Color, 94 minutes
Russian with English subtitles
Director: Dmitrii Fiks
Screenplay: Maksim Stishov
Cinematography: Anderi Makarov
Production Design: Aleksei Nazarov
Music: Il'ia Dukhovnyi
Cast: Andrei Sokolov, Ekaterina Strizhenova, Aleksandr Galibin, Anna Iakunina, Evgeniia Morozova,
Igor' Vernik, Zhanna Epple
Producers: Gennadii Kostrov, Nikolai Solovov, Maksim Stishov, Dmitrii Fiks, Mikhail Kurbatov
Peoduction: Motor Entertainment
The White Moor, or Intimate Stores about My Neighbors is a film driven by the romantic intrigues of what director Dmitrii Fiks calls “the top of the middle class.” The troubled personal lives of three professionally successful men are examined in an almanac film that is a loose adaptation of Shakespeare’s Othello. The three storylines each portray husbands in relative states of impotence: Andrei (Aleksandr Galibin), who cannot obtain a divorce from his wife to marry his mistress; Misha (Andrei Sokolov), who is estranged from his once-cheating wife and lesbian daughter; and Lenia (Igor' Vernik), a closeted homosexual facing increasing pressure from his wife to have another child.
The marital problems of the families are inextricably linked to each respective husband’s economic standing, a fact reinforced by the film’s mise-en-scène. Almost all important plot developments take place behind the wheel of expensive foreign cars. Whether Andrei is orally pleasured by his mistress, Misha is kicked out by his wife, or Lenia is harassed to produce another child, this is a class of Russians in motion. The film’s opening scenes reinforce an obsession with vehicles: Andrei’s wife hits and kills a man on a bicycle while she is driving, and Misha’s friend, Iura, is injured in a car crash that kills his wife, Ania. It is only in the final scene, moreover, that the three protagonists assemble in the same physical space as their cars weave past one another. If the train contextualized a way of thinking about social advancement in the days of Anna Karenina, The White Moor presents the car as the new symbol of class development.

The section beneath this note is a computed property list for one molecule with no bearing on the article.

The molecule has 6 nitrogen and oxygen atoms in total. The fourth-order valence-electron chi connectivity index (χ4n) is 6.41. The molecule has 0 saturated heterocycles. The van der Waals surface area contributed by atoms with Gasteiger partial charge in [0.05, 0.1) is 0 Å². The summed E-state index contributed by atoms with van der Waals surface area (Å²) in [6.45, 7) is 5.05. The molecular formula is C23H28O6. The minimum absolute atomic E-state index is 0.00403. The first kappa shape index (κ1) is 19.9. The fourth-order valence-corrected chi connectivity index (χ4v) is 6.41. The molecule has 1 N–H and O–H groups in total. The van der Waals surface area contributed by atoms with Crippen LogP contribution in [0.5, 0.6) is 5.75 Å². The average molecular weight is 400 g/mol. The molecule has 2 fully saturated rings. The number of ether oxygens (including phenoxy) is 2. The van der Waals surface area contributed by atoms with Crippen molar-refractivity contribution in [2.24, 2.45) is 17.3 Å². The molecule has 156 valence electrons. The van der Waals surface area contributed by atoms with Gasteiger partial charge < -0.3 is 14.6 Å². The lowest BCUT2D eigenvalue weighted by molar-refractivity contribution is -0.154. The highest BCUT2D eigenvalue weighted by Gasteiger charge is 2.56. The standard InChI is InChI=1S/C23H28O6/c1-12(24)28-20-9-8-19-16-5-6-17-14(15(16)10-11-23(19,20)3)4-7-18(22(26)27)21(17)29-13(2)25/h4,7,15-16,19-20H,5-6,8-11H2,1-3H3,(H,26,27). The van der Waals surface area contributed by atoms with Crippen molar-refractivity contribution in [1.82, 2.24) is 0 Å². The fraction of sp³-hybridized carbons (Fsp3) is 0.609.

The car, however, is not the sole symbol of mobility in the film. A vacation in Egypt, a business trip to Tver', and a lusty stay in a swanky dacha all reinforce the idea that these are Russians whose interests and conflicts rest on their relationship to the means of production. It is in Tver', for example, on a trip to examine one of his many dental clinics, that Lenia is able to sleep with another man, just as it is at her dacha that his wife, Vika (Zhanna Epple), meets a well-to-do man who will help her conceive, arriving, of course, in his expensive SUV. The intrigue between Andrei and his controlling wife, Natasha (Anna Iakunina), similarly must play out “elsewhere,” as Andrei contemplates to what end he will go to free himself from his suffocating relationship.